Diagnostic imaging system 1000 may be any system capable of producing medical diagnostic images of a volume of interest (“VOI”) in a patient that may be used for subsequent medical diagnosis, treatment planning and/or treatment delivery. For example, diagnostic imaging system 1000 may be a computed tomography (“CT”) system, a magnetic resonance imaging (“MRI”) system, a positron emission tomography (“PET”) system, an ultrasound system or the like. For ease of discussion, diagnostic imaging system 1000 may be discussed below at times in relation to a CT x-ray imaging modality. However, other imaging modalities such as those above may also be used.
Diagnostic imaging system 1000 includes an imaging source 1010 to generate an imaging beam (e.g., x-rays, ultrasonic waves, radio frequency waves, etc.) and an imaging detector 1020 to detect and receive the beam generated by imaging source 1010, or a secondary beam or emission stimulated by the beam from the imaging source (e.g., in an MRI or PET scan). In one embodiment, diagnostic imaging system 1000 may include two or more diagnostic X-ray sources and two or more corresponding imaging detectors. For example, two x-ray sources may be disposed around a patient to be imaged, fixed at an angular separation from each other (e.g., 90 degrees, 45 degrees, etc.) and aimed through the patient toward (an) imaging detector(s) which may be diametrically opposed to the x-ray sources. A single large imaging detector, or multiple imaging detectors, can also be used that would be illuminated by each x-ray imaging source. Alternatively, other numbers and configurations of imaging sources and imaging detectors may be used.
The imaging source 1010 and the imaging detector 1020 are coupled to a digital processing system 1030 to control the imaging operation and process image data. Diagnostic imaging system 1000 includes a bus or other means 1035 for transferring data and commands among digital processing system 1030, imaging source 1010 and imaging detector 1020. Digital processing system 1030 may include one or more general-purpose processors (e.g., a microprocessor), special purpose processor such as a digital signal processor (“DSP”) or other type of device such as a controller or field programmable gate array (“FPGA”). Digital processing system 1030 may also include other components (not shown) such as memory, storage devices, network adapters and the like. Digital processing system 1030 may be configured to generate digital diagnostic images in a standard format, such as the DICOM (Digital Imaging and Communications in Medicine) format, for example. In other embodiments, digital processing system 1030 may generate other standard or non-standard digital image formats. Digital processing system 1030 may transmit diagnostic image files (e.g., the aforementioned DICOM formatted files) to treatment planning system 2000 over a data link 1500, which may be, for example, a direct link, a local area network (“LAN”) link or a wide area network (“WAN”) link such as the Internet. In addition, the information transferred between systems may either be pulled or pushed across the communication medium connecting the systems, such as in a remote diagnosis or treatment planning configuration. In remote diagnosis or treatment planning, a user may utilize embodiments of the present invention to diagnose or treatment plan despite the existence of a physical separation between the system user and the patient.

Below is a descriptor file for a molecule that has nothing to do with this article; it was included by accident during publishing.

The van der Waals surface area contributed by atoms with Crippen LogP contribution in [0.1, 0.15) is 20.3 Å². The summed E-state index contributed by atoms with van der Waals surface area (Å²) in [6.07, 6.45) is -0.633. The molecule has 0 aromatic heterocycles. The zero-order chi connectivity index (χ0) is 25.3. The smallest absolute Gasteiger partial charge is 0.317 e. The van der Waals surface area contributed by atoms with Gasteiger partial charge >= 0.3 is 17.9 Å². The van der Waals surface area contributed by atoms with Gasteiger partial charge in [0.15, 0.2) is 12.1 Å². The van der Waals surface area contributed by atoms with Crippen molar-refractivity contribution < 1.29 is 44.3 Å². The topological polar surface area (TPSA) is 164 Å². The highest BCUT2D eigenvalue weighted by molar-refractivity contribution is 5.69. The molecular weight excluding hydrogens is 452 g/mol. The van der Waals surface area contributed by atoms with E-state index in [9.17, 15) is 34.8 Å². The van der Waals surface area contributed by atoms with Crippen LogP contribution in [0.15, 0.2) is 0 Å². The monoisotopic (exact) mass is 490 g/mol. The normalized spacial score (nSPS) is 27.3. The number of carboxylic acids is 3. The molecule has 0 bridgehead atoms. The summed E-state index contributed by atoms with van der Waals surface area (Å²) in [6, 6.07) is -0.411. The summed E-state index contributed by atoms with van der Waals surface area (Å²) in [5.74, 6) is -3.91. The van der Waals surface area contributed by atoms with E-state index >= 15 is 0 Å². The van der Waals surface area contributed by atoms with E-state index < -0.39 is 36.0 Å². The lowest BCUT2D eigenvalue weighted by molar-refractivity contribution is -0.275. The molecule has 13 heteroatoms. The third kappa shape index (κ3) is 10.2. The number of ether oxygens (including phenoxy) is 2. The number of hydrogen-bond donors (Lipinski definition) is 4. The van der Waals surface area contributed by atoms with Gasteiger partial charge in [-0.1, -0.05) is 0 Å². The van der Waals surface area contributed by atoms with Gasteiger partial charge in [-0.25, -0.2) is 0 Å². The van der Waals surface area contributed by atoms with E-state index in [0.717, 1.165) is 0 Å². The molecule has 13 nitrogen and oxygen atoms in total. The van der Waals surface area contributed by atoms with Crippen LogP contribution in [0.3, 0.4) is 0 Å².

Treatment planning system 2000 includes a processing device 2010 to receive and process image data. Processing device 2010 may represent one or more general-purpose processors (e.g., a microprocessor), special purpose processor such as a DSP or other type of device such as a controller or FPGA. Processing device 2010 may be configured to execute instructions for performing treatment planning operations discussed herein.
Treatment planning system 2000 may also include system memory 2020 that may include a random access memory (“RAM”), or other dynamic storage devices, coupled to processing device 2010 by bus 2055, for storing information and instructions to be executed by processing device 2010. System memory 2020 also may be used for storing temporary variables or other intermediate information during execution of instructions by processing device 2010. System memory 2020 may also include a read only memory (“ROM”) and/or other static storage device coupled to bus 2055 for storing static information and instructions for processing device 2010.